(Item Submitted By an Indian American Student named Ramu Pratiwadi.)
Recently, while reading my "Mass Media & Society" textbook, I came across the following picture.
Considering the fact that this photograph is atypical of most indian cities, I complained to the author of the textbook, who happens to be my professor. Below is the exchange we had (on the positive side, he does mention the magazine "Little India" in a positive manner, and even gives screenshot of the website). Anyway, the point of this is that this kind of stuff happens in many, many textbooks used in US Universities, and most people don't bother to complain. But, this proves that there is hope. If the author is unresponsive, the publisher should also be notified. It's not hard to find these folks.
It's too bad that there is no Hindu organization that actively looks for and reviews this kind of stuff.
Hi. I'm a student in your Comm 130 class, and while reading your textbook (yes, I do read the book), I came upon a picture that I believe is untrue and unnecessary.
The picture in question is on page 145. I assume the purpose of the picture
is to show how freelance photographers get hired by magazines to shoot what
they understand well. I looked at the photo credits, and saw that Steve McCurry
himself provided the picture. Now, that puzzles me greatly. For a man who lived
in India for 2 years, why would he provide a photo of himself being driven by
a human-rickshaw in front of a building with a Communist sign? Sure, there are
2 communist parties in India that have very little
power, and there are a few human-rickshaws, but these are not very common at all (i.e. not mainstream and widespread). This is synonymous with someone taking a picture of himself in a poor neighborhood in the Deep South, in front of a KKK placard, representing the United States of America. This photo provides a false representation of India. I was born and raised in New York and New Jersey, but this offends me as an Indian American who has visited India.
In addition the caption reads that he has visited many places in India, over
the 4 month assignment. Therefore, the implication is that many places in India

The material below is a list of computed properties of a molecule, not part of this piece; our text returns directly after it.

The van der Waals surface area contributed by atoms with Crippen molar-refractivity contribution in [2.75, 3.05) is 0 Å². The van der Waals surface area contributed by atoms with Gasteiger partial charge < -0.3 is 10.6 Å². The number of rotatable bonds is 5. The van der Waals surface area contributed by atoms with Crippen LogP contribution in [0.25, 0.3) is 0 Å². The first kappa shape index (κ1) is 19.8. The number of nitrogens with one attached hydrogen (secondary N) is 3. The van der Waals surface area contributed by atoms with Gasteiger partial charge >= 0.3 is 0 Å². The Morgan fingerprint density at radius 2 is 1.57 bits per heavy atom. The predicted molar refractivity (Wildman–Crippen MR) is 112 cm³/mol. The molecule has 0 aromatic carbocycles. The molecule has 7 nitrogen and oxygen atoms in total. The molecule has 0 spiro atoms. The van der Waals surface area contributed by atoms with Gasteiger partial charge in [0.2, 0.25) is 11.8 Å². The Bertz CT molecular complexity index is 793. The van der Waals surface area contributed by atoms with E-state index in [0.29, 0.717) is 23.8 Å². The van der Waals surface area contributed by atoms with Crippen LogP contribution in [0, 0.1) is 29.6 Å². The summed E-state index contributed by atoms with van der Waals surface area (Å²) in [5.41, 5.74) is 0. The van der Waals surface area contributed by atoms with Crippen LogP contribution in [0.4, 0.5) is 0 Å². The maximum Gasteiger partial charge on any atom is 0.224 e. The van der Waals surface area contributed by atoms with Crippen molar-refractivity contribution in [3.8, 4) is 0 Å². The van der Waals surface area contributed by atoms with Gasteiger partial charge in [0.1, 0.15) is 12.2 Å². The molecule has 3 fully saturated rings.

are like this photograph. Again, this is simply not true. Though it is good
that you have not used the stock photograph of the Taj Mahal, this photograph
does not correctly represent India. I would like to request that you not use
this picture in your next edition. India and Indians have taken enough bad press
in the mainstream media channels (i.e. New York Times) that
it is unnecessary to add to this in university texts. I believe you could have made your point about freelance journalists another way.
Class of 2004
Mr. McCurry's website (www.stevemccurry.com). None of his pictures are that positive towards South Asia. For some reason, the western media very rarely chooses to show the positive aspects of India. Mr. McCurry is good photographer, but he shoots the wrong things.
Hi Mr Pratiwadi,
Thanks for your comments about the photo. It was chosen by a Houghton Mifflin photo editor, who gave me the material to write the caption. That does not, of course, absolve me from the responsibility of it appearing in my book.
The Communist party sign may well have been part of the point of the picture (ie the exploitation of the person pulling the vehicle), though it didn't occur to me until you brought it up. I can understand your concern that India not be portrayed negatively, though given the great diversity of the country it would be hard to find something absolutely typical. Your anology to a photo in the Deep South is probably an one, though.
I'm sorry this photo offended you. It will not be included in the next edition.